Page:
Unfortunately, we have no idea what medical therapy eachman received. Given that statins were widely used in the mid ’90s and given his history of coronary artery bypass surgery, he should have taken the strongest available.

More unnecessary coronary procedures

The year after his carotid artery surgery, Everyman had “an angiogram in which the doctor stated he had suffered a silent posterior wall heart attack because of an occluded graft”. Given the fact that nobody reports any related symptoms, and given their physicians’ previous unduly aggressive testing and procedural orders, I can only assume that this repeated invasive angiography was performed as a result of an abnormal stress test.

Cardiac guidelines now discourage routine exercise testing after stenting or bypass procedures, which I have discussed extensively here. This practice was the norm 20 years ago and continues to this day. A major problem with these routine tests are downstream tests, such as invasive angiograms, that follow false positive results.

When inappropriate invasive angiograms are performed, coronary blockages are often found and stents are often placed, which do not reduce the risk of heart attack or relieve symptoms. Sure enough, everyone has a stent implanted in their left anterior descending coronary artery, one that didn’t communicate with the back wall of the heart at all.

The next year he gets another coronary stent, this time in a bypass graft. A year later he gets three more coronary stents. Again, no symptoms were mentioned, no benefit achieved, except for the stenting doctor’s wallet.

A final carotid ultrasound followed by fatal carotid surgery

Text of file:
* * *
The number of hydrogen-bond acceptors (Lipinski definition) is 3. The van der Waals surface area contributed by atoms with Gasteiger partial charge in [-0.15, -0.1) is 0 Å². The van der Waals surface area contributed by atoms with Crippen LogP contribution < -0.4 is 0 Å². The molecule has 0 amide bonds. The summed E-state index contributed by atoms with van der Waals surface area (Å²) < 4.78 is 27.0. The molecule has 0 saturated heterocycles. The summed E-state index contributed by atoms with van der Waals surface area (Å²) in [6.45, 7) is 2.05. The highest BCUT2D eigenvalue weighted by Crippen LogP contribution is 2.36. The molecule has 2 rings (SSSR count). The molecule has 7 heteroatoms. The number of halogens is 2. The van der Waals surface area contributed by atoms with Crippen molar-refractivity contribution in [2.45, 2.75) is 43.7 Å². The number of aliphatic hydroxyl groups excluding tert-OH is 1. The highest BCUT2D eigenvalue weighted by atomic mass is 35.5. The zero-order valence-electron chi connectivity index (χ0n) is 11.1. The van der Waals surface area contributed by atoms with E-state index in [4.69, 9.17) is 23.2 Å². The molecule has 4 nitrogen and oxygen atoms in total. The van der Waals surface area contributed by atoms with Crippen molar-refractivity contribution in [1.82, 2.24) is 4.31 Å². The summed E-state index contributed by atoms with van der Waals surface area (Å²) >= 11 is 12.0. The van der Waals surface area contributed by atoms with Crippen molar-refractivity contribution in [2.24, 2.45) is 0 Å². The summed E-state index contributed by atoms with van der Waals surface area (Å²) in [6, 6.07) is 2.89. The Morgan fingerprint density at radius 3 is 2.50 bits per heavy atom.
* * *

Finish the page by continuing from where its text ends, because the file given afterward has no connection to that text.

As we reach page 156 of this 182-page novella, Roth writes, “The next time he went to the hospital for the annual checkup of his carotid arteries, the ultrasound showed that the second carotid artery was now seriously blocked and required surgery.”

As suspected, one of Everyman’s doctors has ordered a routine annual carotid ultrasound. Significant asymptomatic carotid stenosis is often identified in screening studies prior to coronary artery bypass graft (CABG) surgery. There are no good randomized studies on the management of such cases. Some carotid stenoses are treated concurrently with CABG, others are treated sequentially and to a lesser extent, such as Jedermann’s stenosis, medically.

Outside the United States, international organizations are fairly unanimous in condemning the routine screening of asymptomatic patients with carotid ultrasound.

So, yes, everyone got into the cycle of repetitive annual low-value carotid screening, and it eventually caught up with them.

Everyone would like general anesthesia “to make the procedure more bearable than the first operation under local anaesthetic”.

Roth writes: “He went under feeling far from lost, far from doomed, eager to be fulfilled once more, yet he never woke up. cardiac arrest. He was no longer, free of being, stepping into nowhere without even knowing it. Just like he feared from the start.”

Everyone’s destiny is not unique. How can today’s patients avoid or minimize this merry-go-round of cardiovascular testing, invasive procedures, and potentially fatal surgeries?

lesson for patients

  • Refuse low-quality screenings like routine annual EKGs or carotid ultrasounds
  • Strongly consider getting a second opinion if you are recommended for invasive vascular or major surgery, especially if you are symptom free
  • Ask your doctor why they order imaging tests; How will the results change his treatment?
  • Keep in mind that just because it seems logical to mechanically remove localized blockages in the arteries to our head or brain, the process of atherosclerosis that caused these blockages is diffuse and the optimal approach is most often a systemic medical one

Anthony C. Pearson, MD, is a noninvasive cardiologist and professor of medicine at St. Louis University School of Medicine. He blogs about nutrition, heart testing, quackery, and other skeptical stuff at The Skeptical Cardiologist, where a version of this post first appeared.

Leave a Reply

Your email address will not be published. Required fields are marked *